Additionally, the Department should support the evaluation of alternative financing or operating options for costly private finance initiative schemes where there is a clear opportunity for improving value for money; and examine the obligations it places on consultants who are trained at taxpayers’ expense and then choose to work as temporary staff at extra cost to the NHS. 

Responding to the report, the DH said: “We know the NHS is busier than ever, which is why we’re increasing the budget by an extra £2bn next year to back the NHS’ long-term plan to move more care from hospital to home. 

“The majority of trusts are forecasting a surplus, but all NHS organisations know that financial discipline must be as important as safe care and good performance.” 

PAC also noted that the percentage of NHS trusts and foundation trusts in deficit increased from 10% in 2012–13 to 26% in 2013–14, with Monitor finding that 80% of foundation trusts that provide acute hospital services were reporting a deficit by the second quarter of 2014–15. 

Chris Hopson, chief executive of NHS Providers, said: “The NHS feels like it is on the brink because its funding just doesn’t match the demands it is facing. 

“Today’s PAC report is the latest evidence which shows the current funding for the NHS is unsustainable and that significant funding increases are needed to pay for realistic levels of patient care. Without the funds patient care will suffer as demand outstrips resources.” 

PAC added that NHS England, Monitor and the NHS Trust Development Authority recognise that radical change is needed to the way services are provided and that extra resources are required if the NHS is to become financially sustainable. This includes making better use of community and primary care services to reduce pressure on hospitals. 

“Making this change will require significant upfront investment, but the money available for this is reducing as the number of organisations in deficit increases,” said Hodge.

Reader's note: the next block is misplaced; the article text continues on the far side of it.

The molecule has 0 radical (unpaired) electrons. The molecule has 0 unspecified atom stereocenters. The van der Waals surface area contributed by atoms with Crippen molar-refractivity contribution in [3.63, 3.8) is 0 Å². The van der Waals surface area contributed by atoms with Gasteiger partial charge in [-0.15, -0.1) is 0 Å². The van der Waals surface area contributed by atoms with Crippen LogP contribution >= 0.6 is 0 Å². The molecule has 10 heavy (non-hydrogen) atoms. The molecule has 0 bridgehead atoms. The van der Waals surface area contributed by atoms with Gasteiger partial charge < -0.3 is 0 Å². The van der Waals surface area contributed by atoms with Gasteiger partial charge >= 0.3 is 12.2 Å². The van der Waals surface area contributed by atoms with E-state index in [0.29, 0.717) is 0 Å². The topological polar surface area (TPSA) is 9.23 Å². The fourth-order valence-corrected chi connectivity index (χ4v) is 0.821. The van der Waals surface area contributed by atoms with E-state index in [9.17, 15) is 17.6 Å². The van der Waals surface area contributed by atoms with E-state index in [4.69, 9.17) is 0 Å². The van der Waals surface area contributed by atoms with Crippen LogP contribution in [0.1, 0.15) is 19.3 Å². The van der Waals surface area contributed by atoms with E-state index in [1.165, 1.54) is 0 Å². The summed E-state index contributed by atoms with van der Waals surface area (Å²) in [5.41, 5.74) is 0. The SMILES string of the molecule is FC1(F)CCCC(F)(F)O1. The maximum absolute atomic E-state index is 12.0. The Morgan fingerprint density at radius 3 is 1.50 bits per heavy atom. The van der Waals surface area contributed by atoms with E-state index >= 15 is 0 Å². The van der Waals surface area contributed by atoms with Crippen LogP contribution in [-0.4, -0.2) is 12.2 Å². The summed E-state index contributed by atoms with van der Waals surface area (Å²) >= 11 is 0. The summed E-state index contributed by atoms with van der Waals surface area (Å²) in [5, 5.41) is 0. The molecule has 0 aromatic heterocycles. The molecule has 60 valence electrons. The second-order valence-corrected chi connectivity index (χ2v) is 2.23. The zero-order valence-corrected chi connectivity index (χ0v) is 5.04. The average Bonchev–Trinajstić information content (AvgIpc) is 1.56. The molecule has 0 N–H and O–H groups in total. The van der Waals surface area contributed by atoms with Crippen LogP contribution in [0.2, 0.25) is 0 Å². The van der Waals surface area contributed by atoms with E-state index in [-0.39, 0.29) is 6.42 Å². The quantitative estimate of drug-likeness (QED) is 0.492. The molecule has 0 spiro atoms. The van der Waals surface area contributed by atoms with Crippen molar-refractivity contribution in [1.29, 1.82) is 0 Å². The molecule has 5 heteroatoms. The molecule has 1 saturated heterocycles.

It has been recommended that NHS England and Monitor should collect consistent and detailed cost data across the NHS to set efficiency savings targets for NHS bodies and to assess whether changes to service provision, including new models of care, are achieving measurable and sustainable savings in practice. 

Rob Webster, chief executive of the NHS Confederation, said: “The report calls for a ‘radical change’ to make the NHS financially sustainable. This is in line with the NHS Confederation’s thinking, set out in the 2015 Challenge Manifesto, which calls for a longer term approach to health spending. The NHS Confederation wants to see a 10-year settlement. Such a ‘decade deal’ would benefit an NHS that needs financial certainty to plan health services and taxpayers who would like clarity on how the NHS will be funded.

He added that in order to reduce emergency admissions and better integrate health and social care, a one-off transition fund of at least £4bn over two years is required to assist local NHS organisations in transforming how they provide care. 

“As part of this transformation we urgently need to see progress on a strategy for our workforce that reflects the scale of change in where, and how, staff will need to work in the future,” said Webster.